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a language for image processing and computational photography
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What you probably want as a user of Halide is one of our binary releases.

Once you have that, check out Getting Started.

Using Halide just requires including a single header and linking against a self-contained static library which includes our entire compiler. Given that, you can JIT or statically compile Halide programs without needing anything else.

Building the Halide compiler from source currently requires some occasionally hairy external dependencies. We're working on streamlining the process for major platforms (Mac & Ubuntu now, Windows to follow) as we speak. You're still very welcome to spelunk through the code, but again, you can do anything short of modify the compiler with one of the binary releases.

Be aware that this is very much a research compiler. There are plenty of rough edges, and a simple syntax error in one place might cause a segfault somewhere else. We're working hard to make it more user-friendly, and if you do have trouble please feel free to raise it on our bug tracker, or on the halide-dev list.

Getting Started

Getting Halide

First, you'll need gcc 4.6 or newer, because Halide uses a bunch of C++11 features. Next, grab a binary distribution of the Halide compiler from the downloads page. Right now we support OS X >=10.7 and 64-bit Ubuntu Linux.

For Linux:
For Mac:

These files contain the halide library (libHalide.a) and a header file (Halide.h). Unpack these in a scratch directory:

$ tar xvzf halide-linux64.tgz 

Using Halide

Next we'll write a minimal program that uses Halide. Open an editor and enter the following code:

#include "halide/Halide.h"
#include <stdio.h>

using namespace Halide;

int main(int argc, char **argv) {

    // Define a halide function representing a linear ramp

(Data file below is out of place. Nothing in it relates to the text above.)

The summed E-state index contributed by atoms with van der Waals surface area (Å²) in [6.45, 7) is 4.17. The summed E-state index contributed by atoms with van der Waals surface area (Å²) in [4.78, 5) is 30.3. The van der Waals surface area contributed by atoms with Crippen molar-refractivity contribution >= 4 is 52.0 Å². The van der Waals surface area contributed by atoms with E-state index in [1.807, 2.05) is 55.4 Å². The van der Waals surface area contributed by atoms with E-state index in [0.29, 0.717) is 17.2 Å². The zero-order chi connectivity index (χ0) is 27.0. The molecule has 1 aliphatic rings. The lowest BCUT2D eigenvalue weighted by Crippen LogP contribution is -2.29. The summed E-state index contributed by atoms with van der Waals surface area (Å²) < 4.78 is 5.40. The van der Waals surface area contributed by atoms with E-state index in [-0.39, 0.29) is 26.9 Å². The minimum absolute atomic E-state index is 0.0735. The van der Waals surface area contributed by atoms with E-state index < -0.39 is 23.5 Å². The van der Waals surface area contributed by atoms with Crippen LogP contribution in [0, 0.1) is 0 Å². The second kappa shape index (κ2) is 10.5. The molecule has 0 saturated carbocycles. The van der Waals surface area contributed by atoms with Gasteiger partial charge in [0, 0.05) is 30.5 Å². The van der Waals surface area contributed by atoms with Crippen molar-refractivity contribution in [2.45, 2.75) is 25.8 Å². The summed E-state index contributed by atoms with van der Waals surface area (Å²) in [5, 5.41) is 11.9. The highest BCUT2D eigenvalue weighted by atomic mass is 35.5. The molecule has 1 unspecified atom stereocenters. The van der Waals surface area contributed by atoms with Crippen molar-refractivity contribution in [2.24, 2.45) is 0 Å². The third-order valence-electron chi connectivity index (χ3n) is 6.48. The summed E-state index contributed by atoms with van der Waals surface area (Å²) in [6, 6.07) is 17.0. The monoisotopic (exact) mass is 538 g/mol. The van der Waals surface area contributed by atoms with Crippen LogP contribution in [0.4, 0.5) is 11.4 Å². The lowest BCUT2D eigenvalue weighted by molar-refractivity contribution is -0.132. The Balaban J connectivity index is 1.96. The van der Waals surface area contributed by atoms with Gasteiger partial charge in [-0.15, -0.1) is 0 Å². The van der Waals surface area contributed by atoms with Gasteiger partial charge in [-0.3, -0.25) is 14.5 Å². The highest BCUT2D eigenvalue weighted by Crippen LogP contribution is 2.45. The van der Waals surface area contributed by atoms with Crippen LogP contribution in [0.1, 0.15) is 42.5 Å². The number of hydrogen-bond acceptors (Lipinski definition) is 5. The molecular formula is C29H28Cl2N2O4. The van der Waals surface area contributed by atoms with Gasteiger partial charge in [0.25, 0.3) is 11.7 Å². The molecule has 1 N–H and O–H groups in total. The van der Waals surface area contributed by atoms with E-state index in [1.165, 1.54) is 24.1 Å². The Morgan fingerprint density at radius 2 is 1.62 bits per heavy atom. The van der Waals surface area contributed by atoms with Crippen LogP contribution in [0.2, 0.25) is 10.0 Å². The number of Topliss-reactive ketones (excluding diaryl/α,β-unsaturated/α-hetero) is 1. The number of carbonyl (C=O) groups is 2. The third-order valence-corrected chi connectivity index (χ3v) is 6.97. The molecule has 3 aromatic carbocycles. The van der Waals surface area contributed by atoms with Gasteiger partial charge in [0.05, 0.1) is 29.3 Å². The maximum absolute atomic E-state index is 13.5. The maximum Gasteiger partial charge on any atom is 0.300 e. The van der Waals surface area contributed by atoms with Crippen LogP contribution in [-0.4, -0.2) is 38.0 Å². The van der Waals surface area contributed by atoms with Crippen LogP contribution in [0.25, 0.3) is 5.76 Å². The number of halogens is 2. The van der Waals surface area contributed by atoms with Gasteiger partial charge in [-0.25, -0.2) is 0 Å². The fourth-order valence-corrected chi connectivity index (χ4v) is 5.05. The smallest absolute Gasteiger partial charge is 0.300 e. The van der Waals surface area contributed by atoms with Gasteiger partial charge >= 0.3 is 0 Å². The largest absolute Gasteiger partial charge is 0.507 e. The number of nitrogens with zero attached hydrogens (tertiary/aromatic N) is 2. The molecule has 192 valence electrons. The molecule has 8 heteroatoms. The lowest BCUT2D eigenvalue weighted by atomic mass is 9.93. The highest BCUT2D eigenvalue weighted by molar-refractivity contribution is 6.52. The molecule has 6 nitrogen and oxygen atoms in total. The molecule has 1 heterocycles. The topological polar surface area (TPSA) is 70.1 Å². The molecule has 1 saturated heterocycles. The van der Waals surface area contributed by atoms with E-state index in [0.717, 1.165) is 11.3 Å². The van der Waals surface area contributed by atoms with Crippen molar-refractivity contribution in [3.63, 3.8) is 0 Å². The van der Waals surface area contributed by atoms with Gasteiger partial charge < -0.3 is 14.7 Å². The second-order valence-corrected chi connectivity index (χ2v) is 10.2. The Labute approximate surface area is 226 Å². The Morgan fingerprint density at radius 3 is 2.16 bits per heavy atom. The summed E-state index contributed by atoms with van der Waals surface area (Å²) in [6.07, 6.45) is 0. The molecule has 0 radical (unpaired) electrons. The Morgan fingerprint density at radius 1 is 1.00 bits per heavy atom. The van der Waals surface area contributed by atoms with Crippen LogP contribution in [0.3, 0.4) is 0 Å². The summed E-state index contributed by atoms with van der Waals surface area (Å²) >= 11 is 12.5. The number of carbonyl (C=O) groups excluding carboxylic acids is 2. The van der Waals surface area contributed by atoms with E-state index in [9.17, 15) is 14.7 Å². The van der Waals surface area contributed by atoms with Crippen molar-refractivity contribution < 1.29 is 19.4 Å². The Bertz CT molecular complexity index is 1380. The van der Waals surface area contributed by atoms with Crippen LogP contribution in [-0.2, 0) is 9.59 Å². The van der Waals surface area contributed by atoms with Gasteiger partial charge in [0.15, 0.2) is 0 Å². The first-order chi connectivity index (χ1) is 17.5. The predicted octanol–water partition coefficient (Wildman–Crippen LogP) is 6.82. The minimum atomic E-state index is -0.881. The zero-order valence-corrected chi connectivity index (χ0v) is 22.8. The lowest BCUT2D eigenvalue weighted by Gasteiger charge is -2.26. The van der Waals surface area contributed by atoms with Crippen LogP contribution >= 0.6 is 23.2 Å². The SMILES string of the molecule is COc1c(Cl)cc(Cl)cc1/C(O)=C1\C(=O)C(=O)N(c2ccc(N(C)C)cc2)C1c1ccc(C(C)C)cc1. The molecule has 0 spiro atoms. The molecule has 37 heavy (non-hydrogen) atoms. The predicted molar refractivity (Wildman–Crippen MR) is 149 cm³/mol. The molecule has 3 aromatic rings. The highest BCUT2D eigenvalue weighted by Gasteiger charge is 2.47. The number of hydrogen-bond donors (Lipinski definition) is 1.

Func f;
    Var x;

    f(x) = x*2;

    // JIT-compile and run the halide pipeline, evaluating f over the range [0, 9]
    Image<int> im = f.realize(10);

    // Check we got the output we expected
    for (int i = 0; i < 10; i++) {
        if (im(i) != i*2) {
            printf("Uh oh!, im(%d) should have been %d but instead it's %d\n",
                   i, i*2, im(i));
            return -1;


    return 0;

Save it as hello_halide.cpp. This defines a very simple Halide pipeline, JIT compiles it, and runs it. To compile this:

$ g++-4.6 -std=c++0x hello_halide.cpp -L halide -lHalide -ldl -lpthread -o hello_halide

Now run ./hello_halide. If it prints "success", you're up and running!.

Debugging Halide code

Let's see what Halide's doing under the hood. Halide tracing and debugging is controlled using environment variables. Trying running:

$ HL_TRACE=1 ./hello_halide
Time 0
Realizing f0 over 0 10  

Our function f was given the internal name "f0", and we realized it over the range [0, 10). We can give our function a more useful name by providing a name as the sole argument to the Func constructor (i.e. Func f("my_function") instead of Func f). Let's turn up the tracing level by one:

$ HL_TRACE=2 ./hello_halide
Time 0
Realizing f0 over 0 10
Storing f0 at 0 0
Storing f0 at 1 2
Storing f0 at 2 4
Storing f0 at 3 6
Storing f0 at 4 8
Storing f0 at 5 10
Storing f0 at 6 12
Storing f0 at 7 14
Storing f0 at 8 16
Storing f0 at 9 18

At tracing level 2 we also print every time we evaluate a halide function. The line Storing f0 at 6 12 means that we evaluated f0 at location 6 and the result was 12. For less trivial pipelines you'll also see lines about loading from other functions, and when you use reductions, lines about initializing and updating certain sites in functions.

Where do I go from here

For many more simple examples, look through our tests folder at Good ones to look at at first are bounds, chunk, logical, fibonacci and convolution. These all use Halide as JIT compiler. In the apps folder: are a range of more complex image processing routines that use Halide as a static compiler. Check out wavelet, or local_laplacian.

Compiling the Halide compiler

This is currently a bit challenging because of dependencies. Instructions are coming very soon, and we're working on automating it to make it much easier.


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